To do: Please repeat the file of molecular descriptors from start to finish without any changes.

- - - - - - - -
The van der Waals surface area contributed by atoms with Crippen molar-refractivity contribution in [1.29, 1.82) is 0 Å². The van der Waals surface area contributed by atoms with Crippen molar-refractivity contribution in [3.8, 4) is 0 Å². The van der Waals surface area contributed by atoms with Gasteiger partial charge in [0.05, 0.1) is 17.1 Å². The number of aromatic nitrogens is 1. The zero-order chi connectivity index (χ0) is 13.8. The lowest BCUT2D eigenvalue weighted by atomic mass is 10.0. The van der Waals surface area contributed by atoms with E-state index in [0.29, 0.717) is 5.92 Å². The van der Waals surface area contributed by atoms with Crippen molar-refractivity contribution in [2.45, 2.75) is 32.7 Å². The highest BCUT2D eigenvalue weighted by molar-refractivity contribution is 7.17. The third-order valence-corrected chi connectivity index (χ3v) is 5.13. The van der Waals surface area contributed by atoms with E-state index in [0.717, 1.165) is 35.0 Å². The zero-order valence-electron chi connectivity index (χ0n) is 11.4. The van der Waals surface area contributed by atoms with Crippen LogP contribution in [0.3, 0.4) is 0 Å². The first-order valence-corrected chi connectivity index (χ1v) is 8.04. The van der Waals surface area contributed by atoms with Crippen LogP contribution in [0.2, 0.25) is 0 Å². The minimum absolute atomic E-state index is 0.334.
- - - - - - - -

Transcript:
The van der Waals surface area contributed by atoms with Crippen molar-refractivity contribution in [1.29, 1.82) is 0 Å². The van der Waals surface area contributed by atoms with Crippen molar-refractivity contribution in [3.8, 4) is 0 Å². The van der Waals surface area contributed by atoms with Gasteiger partial charge in [0.05, 0.1) is 17.1 Å². The number of aromatic nitrogens is 1. The zero-order chi connectivity index (χ0) is 13.8. The lowest BCUT2D eigenvalue weighted by atomic mass is 10.0. The van der Waals surface area contributed by atoms with E-state index in [0.29, 0.717) is 5.92 Å². The van der Waals surface area contributed by atoms with Crippen molar-refractivity contribution in [2.45, 2.75) is 32.7 Å². The highest BCUT2D eigenvalue weighted by molar-refractivity contribution is 7.17. The third-order valence-corrected chi connectivity index (χ3v) is 5.13. The van der Waals surface area contributed by atoms with E-state index in [0.717, 1.165) is 35.0 Å². The zero-order valence-electron chi connectivity index (χ0n) is 11.4. The van der Waals surface area contributed by atoms with Crippen LogP contribution in [0.3, 0.4) is 0 Å². The first-order valence-corrected chi connectivity index (χ1v) is 8.04. The van der Waals surface area contributed by atoms with Crippen LogP contribution in [0.2, 0.25) is 0 Å². The minimum absolute atomic E-state index is 0.334.